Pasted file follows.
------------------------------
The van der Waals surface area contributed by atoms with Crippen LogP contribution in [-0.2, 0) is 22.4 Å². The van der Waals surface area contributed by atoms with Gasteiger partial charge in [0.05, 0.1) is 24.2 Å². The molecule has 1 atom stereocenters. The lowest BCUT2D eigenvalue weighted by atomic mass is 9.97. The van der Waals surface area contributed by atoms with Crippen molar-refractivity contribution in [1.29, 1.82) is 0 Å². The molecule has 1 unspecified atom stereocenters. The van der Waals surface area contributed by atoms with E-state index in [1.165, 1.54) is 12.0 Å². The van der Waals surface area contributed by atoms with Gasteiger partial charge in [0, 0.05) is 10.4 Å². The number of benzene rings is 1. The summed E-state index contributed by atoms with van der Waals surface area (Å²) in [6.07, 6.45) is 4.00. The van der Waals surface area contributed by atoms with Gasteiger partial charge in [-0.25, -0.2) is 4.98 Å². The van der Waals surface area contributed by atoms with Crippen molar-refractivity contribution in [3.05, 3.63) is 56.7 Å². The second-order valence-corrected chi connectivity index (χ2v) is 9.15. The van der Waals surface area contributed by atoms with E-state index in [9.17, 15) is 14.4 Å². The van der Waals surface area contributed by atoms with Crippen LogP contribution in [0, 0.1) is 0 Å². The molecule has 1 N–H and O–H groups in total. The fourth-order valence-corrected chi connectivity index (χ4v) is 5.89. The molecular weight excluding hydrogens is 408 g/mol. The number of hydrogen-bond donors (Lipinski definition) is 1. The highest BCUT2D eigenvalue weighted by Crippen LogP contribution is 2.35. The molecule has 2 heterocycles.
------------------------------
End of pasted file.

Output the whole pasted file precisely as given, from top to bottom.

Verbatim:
The van der Waals surface area contributed by atoms with Crippen LogP contribution in [-0.2, 0) is 22.4 Å². The van der Waals surface area contributed by atoms with Gasteiger partial charge in [0.05, 0.1) is 24.2 Å². The molecule has 1 atom stereocenters. The lowest BCUT2D eigenvalue weighted by atomic mass is 9.97. The van der Waals surface area contributed by atoms with Crippen molar-refractivity contribution in [1.29, 1.82) is 0 Å². The molecule has 1 unspecified atom stereocenters. The van der Waals surface area contributed by atoms with E-state index in [1.165, 1.54) is 12.0 Å². The van der Waals surface area contributed by atoms with Gasteiger partial charge in [0, 0.05) is 10.4 Å². The number of benzene rings is 1. The summed E-state index contributed by atoms with van der Waals surface area (Å²) in [6.07, 6.45) is 4.00. The van der Waals surface area contributed by atoms with Gasteiger partial charge in [-0.25, -0.2) is 4.98 Å². The van der Waals surface area contributed by atoms with Crippen molar-refractivity contribution in [3.05, 3.63) is 56.7 Å². The second-order valence-corrected chi connectivity index (χ2v) is 9.15. The van der Waals surface area contributed by atoms with E-state index in [9.17, 15) is 14.4 Å². The van der Waals surface area contributed by atoms with Crippen LogP contribution in [0, 0.1) is 0 Å². The molecule has 1 N–H and O–H groups in total. The fourth-order valence-corrected chi connectivity index (χ4v) is 5.89. The molecular weight excluding hydrogens is 408 g/mol. The number of hydrogen-bond donors (Lipinski definition) is 1. The highest BCUT2D eigenvalue weighted by Crippen LogP contribution is 2.35. The molecule has 2 heterocycles.